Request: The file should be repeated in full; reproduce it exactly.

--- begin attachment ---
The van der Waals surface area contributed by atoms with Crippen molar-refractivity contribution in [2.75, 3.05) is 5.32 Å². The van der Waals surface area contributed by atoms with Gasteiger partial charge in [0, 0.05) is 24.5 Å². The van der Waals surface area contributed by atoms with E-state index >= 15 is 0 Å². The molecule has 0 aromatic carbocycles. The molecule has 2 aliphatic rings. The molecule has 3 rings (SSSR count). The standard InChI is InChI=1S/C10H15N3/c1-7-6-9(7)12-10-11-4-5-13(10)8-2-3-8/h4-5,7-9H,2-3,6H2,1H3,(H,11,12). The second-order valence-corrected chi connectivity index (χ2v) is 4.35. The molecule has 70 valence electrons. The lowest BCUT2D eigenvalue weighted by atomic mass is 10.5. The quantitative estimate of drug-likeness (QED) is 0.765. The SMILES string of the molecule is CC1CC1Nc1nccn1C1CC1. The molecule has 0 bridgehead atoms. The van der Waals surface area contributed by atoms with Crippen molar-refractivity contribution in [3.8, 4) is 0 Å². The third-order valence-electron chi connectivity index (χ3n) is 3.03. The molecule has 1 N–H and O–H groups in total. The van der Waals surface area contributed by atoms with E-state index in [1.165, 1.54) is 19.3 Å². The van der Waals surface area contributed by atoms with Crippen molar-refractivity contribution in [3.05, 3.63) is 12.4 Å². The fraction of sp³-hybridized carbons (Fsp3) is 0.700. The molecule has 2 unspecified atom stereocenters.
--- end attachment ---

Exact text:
The van der Waals surface area contributed by atoms with Crippen molar-refractivity contribution in [2.75, 3.05) is 5.32 Å². The van der Waals surface area contributed by atoms with Gasteiger partial charge in [0, 0.05) is 24.5 Å². The van der Waals surface area contributed by atoms with E-state index >= 15 is 0 Å². The molecule has 0 aromatic carbocycles. The molecule has 2 aliphatic rings. The molecule has 3 rings (SSSR count). The standard InChI is InChI=1S/C10H15N3/c1-7-6-9(7)12-10-11-4-5-13(10)8-2-3-8/h4-5,7-9H,2-3,6H2,1H3,(H,11,12). The second-order valence-corrected chi connectivity index (χ2v) is 4.35. The molecule has 70 valence electrons. The lowest BCUT2D eigenvalue weighted by atomic mass is 10.5. The quantitative estimate of drug-likeness (QED) is 0.765. The SMILES string of the molecule is CC1CC1Nc1nccn1C1CC1. The molecule has 0 bridgehead atoms. The van der Waals surface area contributed by atoms with Crippen molar-refractivity contribution in [3.8, 4) is 0 Å². The third-order valence-electron chi connectivity index (χ3n) is 3.03. The molecule has 1 N–H and O–H groups in total. The van der Waals surface area contributed by atoms with E-state index in [1.165, 1.54) is 19.3 Å². The van der Waals surface area contributed by atoms with Crippen molar-refractivity contribution in [3.05, 3.63) is 12.4 Å². The fraction of sp³-hybridized carbons (Fsp3) is 0.700. The molecule has 2 unspecified atom stereocenters.